So Bob, let's transition to the focus of today's show, PBMs, which we talk about a lot here, by starting with a look at what is happening at the state level to chip-away at their power and help lower costs for patients. Several PBM bills, signed into law in Michigan, forced a lot of things now on PBM transparency. Filing transparency reports, including their profits. Prohibiting gag-clauses for pharmacists. Gag-clauses prevent pharmacists from notifying patients that out-of-pocket costs could be cheaper for medication than the insurance copay. Ban spread pricing. Now, shred-pricing is where they charge payers, like Medicare, more than what they sell the drug to the pharmacy for.
Terry Wilcox (10m 2s):
It's driving-up their profits. So these are all good things. What are your thoughts on this, Bob?
Dr. Bob Goldberg (10m 14s):
Well, especially the gag-clauses. Thank goodness I have good RX and some other apps, because in some cases, I can pay less out-of-pocket then I get charged by my drug benefit plan. Of course the spread pricing thing, to me, is still outrageous. It's the sick, subsidizing the healthy, because most of the rebates are made on the sick patients and then subsidizes everybody else. Good to see those actions taking place in Michigan, but as you and I know, progress on this is slow and steady. It's not obviously moving as fast as advocates would like, especially as pharmacists continue to be under-the-heel of PBM practices that hurt them and their patients.
Dr. Bob Goldberg (11m 2s):
We did interview Ronna and Matt, and started off with Ronna Hauser, who is the Senior VP of Policy and Pharmacy Affairs for The National Community Pharmacists Association, NCPA, on how PBM practices are making it difficult for community pharmacists to stay in business, and how that trickles down to the patients they serve.
Ronna Hauser (11m 21s):
You know, our members really are at the mercy of pharmacy benefit managers. Ninety-plus percent of prescriptions are covered by insurance. It's not a cash business anymore. It used to be a cash business and patients will pay out-of-pocket, but things have drastically changed over time, especially with the advent of Medicare Part D and employer insurance, clearly the Affordable Care Act. Things have changed, and more patients are insured, and more patients use their prescription drug coverage benefits. That means that our members have to negotiate contracts with pharmacy benefit managers, to be able to keep those covered lives and those patients in their pharmacy. If they don't want to lose that patient-base, and lose the care they provide to them, they really are at the mercy of these entities.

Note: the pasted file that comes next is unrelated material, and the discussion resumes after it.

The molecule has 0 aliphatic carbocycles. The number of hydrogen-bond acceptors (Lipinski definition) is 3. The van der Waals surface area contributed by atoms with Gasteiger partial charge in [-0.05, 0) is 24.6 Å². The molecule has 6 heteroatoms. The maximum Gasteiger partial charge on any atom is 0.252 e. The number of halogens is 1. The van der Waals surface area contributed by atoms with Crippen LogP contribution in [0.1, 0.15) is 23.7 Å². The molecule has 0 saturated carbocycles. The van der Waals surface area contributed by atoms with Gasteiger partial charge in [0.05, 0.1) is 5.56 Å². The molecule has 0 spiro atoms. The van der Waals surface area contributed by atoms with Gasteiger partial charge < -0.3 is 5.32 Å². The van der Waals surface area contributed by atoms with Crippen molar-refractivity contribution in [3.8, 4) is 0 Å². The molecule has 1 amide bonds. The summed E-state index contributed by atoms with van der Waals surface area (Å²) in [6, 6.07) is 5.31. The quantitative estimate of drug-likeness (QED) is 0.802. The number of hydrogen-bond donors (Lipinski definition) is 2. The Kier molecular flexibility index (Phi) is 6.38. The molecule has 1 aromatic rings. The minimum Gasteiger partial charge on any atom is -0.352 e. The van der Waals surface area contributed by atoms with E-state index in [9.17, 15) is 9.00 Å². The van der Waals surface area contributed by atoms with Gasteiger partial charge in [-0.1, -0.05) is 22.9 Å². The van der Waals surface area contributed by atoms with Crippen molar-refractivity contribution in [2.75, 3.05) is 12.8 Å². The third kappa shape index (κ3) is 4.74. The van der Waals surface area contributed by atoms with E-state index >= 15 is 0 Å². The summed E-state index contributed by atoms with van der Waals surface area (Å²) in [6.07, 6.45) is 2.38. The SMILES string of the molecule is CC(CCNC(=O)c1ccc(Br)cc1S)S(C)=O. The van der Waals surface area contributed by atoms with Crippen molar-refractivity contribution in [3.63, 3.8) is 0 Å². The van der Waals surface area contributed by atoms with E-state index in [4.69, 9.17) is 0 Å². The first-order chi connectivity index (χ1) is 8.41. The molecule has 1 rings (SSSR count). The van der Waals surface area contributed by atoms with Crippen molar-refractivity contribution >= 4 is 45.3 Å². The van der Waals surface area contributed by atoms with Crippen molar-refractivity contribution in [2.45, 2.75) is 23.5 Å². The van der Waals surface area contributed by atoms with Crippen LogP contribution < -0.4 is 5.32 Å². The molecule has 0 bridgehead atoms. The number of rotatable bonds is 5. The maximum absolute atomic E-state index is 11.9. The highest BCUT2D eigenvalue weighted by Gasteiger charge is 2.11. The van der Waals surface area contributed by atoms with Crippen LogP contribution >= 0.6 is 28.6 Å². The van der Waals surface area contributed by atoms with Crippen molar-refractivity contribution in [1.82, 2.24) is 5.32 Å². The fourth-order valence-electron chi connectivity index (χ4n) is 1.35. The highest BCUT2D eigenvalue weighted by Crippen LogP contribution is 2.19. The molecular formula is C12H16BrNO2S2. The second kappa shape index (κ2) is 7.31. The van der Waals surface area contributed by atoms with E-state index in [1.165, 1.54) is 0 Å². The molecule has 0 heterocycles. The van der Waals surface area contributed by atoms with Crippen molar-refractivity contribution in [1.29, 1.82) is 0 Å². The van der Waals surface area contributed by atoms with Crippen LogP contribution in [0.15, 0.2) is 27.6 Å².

Ronna Hauser (12m 4s):
The PBMs have really, I'd say, consolidated to a great extent the last several years, to the point that you're at a point in time where three PBMs control up to almost 80% of the market. We have extraordinary pressure from these entities, on our member, to drive prices down. The contracts that our members see, and if they want to keep those patients in their pharmacies, they really are take-it or leave-it contracts with little, to zero, negotiation involved. Our members, and it's growing, the number of times that they are paid less to dispense a prescription, than what it costs them to purchase the drug.
Ronna Hauser (12m 47s):
Again, NCP's role is to ensure that there's a strong and viable network of independently-owned community pharmacies across the country. Therefore, one of our top priorities has been to reform these pharmacy benefit manager practices over time.
Terry Wilcox (12m 60s):
I have heard a lot about this. The community pharmacists have been up-in-arms for years. This has been a long time coming. It's good to see that it's finally getting some traction in the sense that it's getting more public recognition.
Dr. Bob Goldberg (13m 17s):
Right. I wouldn't say they have been fighting a losing battle, but they have not regained any ground that they need to survive, I think.
Terry Wilcox (13m 28s):
And look, we need our community pharmacists. People depend on them.
Dr. Bob Goldberg (13m 32s):
Terry Wilcox (13m 33s):
Many people prefer...When my mother-in-law, and my father-in-law lived in LA, they were surrounded by CVS and Walgreens. They continued to go to their community pharmacy, because they loved that pharmacist behind the counter. He never steered them wrong. He would always ask them questions. He knew them and that was important. Pharmacies kind of lost that, now that there's a Walgreens, CVS, or whatever, on every corner. What is the end-game, you think Bob, for the large PBMs who know they're doing this? They know they're not giving them enough to survive. They want to drive them out of business.
Dr. Bob Goldberg (14m 11s):
Right? If you're losing money on every prescription, there's a message telling you that we're only keeping you alive for as long as we need to. Again, just to reinforce the fact that half of Americans in rural areas, and in medically underserved communities, rely upon these community pharmacies. When they close-up, do you have to go to a chain pharmacy, which could be miles away, if you don't have transportation?
Terry Wilcox (14m 39s):
It can be many miles away in rural areas. Even my grandmother, who lived in a really small town in Arkansas, which had her community pharmacists. From where she lived, was like twenty miles away. You can imagine, CVS isn't in the twenty-mile place. CVS will be further away, you know, Jonesboro...